Ballybane is the most heavily littered area in all of Ireland’s towns and cities according to the findings of the latest Anit-Litter League Survey.
Irish Business Against Litter carried out a survey of littering in 40 towns and city areas around Ireland.
Ballybane in Galway city was the lowest ranked area on the list. It and Dublin North were the only areas found to be Seriously Littered.
Fermoy in Co. Cork was the cleanest town in the country according to the litter survey.
According to IBAL Galway, Dublin, and Cork city were all more heavily littered than in previous surveys.
“We have seen a worsening of litter levels in economically disadvantaged areas, which dominate the lower placings of our rankings,” says Conor Horgan of IBAL.
“What is often lacking in these areas is a sense of ‘pride in place’, which in turn reflects an absence of real community.”
He warned that while we’re rushing to address the housing crisis that plagues Galway, we still have to take the time to build real communities.
The survey was commissioned by IBAL and carried out by An Taisce over the summer.
In the report for Ballybane, an Taisce cited the, “pathways riddled with heavy levels of food related litter”, “huge swathes of all manner of litter, as well as discarded bags of rubbish” and dumping near St Brigids Church.
77% of the towns surveyed by An Taisce were found to be clean, though five spots were ‘littered’ or ‘seriously littered’.
They are Cork City – Mahon, Cork city Northside, Ballymun, Dublin North Inner City, and Ballybane.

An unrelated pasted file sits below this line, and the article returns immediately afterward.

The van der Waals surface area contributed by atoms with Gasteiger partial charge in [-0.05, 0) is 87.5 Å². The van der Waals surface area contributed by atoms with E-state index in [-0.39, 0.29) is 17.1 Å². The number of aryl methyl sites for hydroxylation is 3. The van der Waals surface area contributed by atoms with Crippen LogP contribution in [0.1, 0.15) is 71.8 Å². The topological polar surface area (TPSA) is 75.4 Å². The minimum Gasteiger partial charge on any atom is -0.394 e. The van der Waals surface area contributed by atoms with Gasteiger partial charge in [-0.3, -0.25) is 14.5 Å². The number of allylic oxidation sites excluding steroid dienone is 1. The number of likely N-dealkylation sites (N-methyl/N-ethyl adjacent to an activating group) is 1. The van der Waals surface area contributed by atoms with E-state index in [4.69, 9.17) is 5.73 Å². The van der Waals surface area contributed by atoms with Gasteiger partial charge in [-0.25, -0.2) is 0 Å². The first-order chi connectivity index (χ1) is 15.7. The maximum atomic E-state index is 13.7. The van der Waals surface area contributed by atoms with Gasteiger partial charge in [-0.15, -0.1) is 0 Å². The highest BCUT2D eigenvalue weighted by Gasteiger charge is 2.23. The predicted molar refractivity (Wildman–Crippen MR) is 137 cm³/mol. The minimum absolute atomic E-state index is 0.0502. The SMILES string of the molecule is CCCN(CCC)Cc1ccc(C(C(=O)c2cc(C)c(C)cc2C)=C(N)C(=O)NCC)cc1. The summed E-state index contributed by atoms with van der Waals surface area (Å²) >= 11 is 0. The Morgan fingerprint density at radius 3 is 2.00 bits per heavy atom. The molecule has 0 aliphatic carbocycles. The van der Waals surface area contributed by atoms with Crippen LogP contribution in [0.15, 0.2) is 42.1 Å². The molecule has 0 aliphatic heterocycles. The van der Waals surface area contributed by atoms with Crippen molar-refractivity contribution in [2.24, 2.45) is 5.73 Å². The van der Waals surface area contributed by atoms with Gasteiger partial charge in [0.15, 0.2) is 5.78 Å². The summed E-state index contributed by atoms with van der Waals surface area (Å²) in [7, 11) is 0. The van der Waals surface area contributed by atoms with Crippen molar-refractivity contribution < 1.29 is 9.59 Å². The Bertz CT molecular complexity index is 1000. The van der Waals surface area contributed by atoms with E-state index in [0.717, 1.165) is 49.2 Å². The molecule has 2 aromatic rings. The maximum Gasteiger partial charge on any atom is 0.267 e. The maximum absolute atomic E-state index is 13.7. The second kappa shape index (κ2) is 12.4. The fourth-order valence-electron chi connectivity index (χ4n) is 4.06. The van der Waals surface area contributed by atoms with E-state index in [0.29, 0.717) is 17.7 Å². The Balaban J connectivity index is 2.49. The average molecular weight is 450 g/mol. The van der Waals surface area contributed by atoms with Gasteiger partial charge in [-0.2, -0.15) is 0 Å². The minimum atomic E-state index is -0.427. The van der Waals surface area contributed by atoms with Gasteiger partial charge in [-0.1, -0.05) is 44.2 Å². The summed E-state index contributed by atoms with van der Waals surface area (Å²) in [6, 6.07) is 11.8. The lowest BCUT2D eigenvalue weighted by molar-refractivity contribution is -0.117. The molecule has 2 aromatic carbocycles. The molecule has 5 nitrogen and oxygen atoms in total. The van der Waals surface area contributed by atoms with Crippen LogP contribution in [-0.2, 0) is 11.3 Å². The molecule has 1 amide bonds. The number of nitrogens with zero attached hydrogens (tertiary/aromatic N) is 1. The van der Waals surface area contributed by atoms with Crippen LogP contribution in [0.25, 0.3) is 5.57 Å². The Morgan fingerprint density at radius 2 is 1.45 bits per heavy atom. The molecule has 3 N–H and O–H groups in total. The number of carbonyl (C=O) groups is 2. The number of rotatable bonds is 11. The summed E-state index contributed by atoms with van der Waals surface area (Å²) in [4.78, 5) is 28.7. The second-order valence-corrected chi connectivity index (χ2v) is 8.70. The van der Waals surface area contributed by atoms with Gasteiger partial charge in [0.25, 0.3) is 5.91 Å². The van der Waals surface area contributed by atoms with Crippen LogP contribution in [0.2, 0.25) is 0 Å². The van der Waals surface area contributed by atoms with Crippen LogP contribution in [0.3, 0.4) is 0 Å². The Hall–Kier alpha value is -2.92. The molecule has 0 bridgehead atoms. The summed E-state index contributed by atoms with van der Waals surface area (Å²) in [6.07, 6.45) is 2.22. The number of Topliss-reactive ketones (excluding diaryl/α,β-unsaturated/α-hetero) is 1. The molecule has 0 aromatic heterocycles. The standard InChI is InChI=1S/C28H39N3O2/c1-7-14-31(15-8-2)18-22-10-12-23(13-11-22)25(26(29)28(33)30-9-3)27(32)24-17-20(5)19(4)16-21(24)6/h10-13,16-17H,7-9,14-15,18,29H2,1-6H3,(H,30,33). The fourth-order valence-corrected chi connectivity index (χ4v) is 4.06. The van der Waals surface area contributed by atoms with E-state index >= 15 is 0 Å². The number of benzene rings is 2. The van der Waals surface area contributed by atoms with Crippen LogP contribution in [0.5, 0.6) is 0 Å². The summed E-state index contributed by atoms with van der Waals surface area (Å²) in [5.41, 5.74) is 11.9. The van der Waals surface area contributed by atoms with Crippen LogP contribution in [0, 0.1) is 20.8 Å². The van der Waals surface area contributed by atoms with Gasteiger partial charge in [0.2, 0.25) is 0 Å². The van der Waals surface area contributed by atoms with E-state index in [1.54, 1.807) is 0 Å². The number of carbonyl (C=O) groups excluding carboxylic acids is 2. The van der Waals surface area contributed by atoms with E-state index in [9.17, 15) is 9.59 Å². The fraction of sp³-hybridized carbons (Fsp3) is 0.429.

The greatest improvement of any town in the survey was Navan which rose 20 places to 14.
“Our surveys have consistently revealed a disparity in cleanliness between our city centres on the one hand, and neglected city areas on the other,” says Horgan.
“This disparity has never been more acute than this year – our city centres are cleaner, while disadvantaged urban areas are more littered.”
The survey highlighted the prevalence of ‘long-lie’ litter in the worst hit sites as evidence of neglect over long periods of time.
Conor Horgan expressed his frustration at seeing the same sites on the list year after year “with no evidence of clean up”.
He says it shows that the problem is worst in areas that are being neglected by the local authority.
The most recent statistics on litter enforcement IBAL has available show that the cost of having to employ litter wardens is ten times higher than any revenue collected through fines.
In the past six years the amount collected through litter fines has halved from €1.7 million to €840,000